National Geographic brings us still more overlooked effects of the federal government shutdown, focusing on the environmental and scientific damage being done. At this point most are familiar with the overflowing garbage (and human feces) in national parks, but the knowledge that the national volunteer effort to respond to beached or injured marine mammals is on hold due to the shutdown’s effects on the National Oceanic and Atmospheric Administration (NOAA) is new.
And again, the pointless and unnecessary damage to long-term scientific programs is noted.
[A]t Shenandoah National Park, in Virginia, a forty-year-long record of acid rain pollution will have its first significant data gap since its inception, because the scientist in charge of collecting samples was barred from entering the park during the shutdown. And at the Hubbard Brook Long Term Ecological Monitoring site in New Hampshire, researchers trying to retrieve monitoring equipment from the far crannies of the park can’t reach their tools because their snowmobiles are locked up in Forest Service garages.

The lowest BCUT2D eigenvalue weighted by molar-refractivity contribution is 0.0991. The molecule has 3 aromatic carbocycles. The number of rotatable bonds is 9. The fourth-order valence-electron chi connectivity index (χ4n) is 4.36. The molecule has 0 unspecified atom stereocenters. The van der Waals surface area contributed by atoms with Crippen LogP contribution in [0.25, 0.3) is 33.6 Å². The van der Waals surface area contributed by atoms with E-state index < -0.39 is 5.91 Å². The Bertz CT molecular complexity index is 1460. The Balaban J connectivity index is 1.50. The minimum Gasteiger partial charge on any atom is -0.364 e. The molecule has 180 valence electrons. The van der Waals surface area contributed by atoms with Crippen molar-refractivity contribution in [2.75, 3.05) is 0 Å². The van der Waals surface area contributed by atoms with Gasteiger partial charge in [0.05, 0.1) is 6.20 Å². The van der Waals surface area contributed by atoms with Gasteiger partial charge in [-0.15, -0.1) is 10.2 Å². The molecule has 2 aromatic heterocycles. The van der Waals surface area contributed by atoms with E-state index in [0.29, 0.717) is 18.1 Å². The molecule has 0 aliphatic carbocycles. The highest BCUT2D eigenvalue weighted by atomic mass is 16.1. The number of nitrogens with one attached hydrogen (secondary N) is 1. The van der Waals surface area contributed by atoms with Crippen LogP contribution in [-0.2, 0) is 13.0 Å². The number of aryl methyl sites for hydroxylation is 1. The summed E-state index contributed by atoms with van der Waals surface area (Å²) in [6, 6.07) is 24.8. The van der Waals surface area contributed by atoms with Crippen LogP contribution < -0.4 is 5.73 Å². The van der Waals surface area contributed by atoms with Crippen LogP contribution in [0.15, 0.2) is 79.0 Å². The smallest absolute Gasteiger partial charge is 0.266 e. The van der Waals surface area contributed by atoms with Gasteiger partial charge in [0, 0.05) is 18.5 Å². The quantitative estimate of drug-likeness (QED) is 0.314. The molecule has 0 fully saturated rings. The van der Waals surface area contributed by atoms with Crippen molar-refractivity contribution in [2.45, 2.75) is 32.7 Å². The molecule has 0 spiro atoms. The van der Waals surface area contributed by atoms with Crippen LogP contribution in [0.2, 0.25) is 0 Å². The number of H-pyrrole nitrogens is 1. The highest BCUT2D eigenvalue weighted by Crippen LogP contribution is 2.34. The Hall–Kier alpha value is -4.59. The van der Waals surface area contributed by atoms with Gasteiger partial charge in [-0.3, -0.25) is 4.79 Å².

It is absolutely ridiculous. The shutdown exists and continues because Trump, fuming over new Russia revelations and a trouncing of his captured political party in November, demanded it. An ounce of courage from cowering Republicans could end it at any point. There is no reason a “wall” is any more necessary now than it was during the last two years, when a unified Republican government refused to go along with the boondoggle, and there is no reason to hold 800,000 federal workers and millions of American citizens hostage indefinitely while Trump chews the scenery.
It could end tonight, or tomorrow, with Republican votes. It would pass, and Senate Majority Leader Mitch McConnell knows full well it would. And yet we continue with these nasty, stupid little games, and the damage to every American not in charge of these things continues—and worsens.
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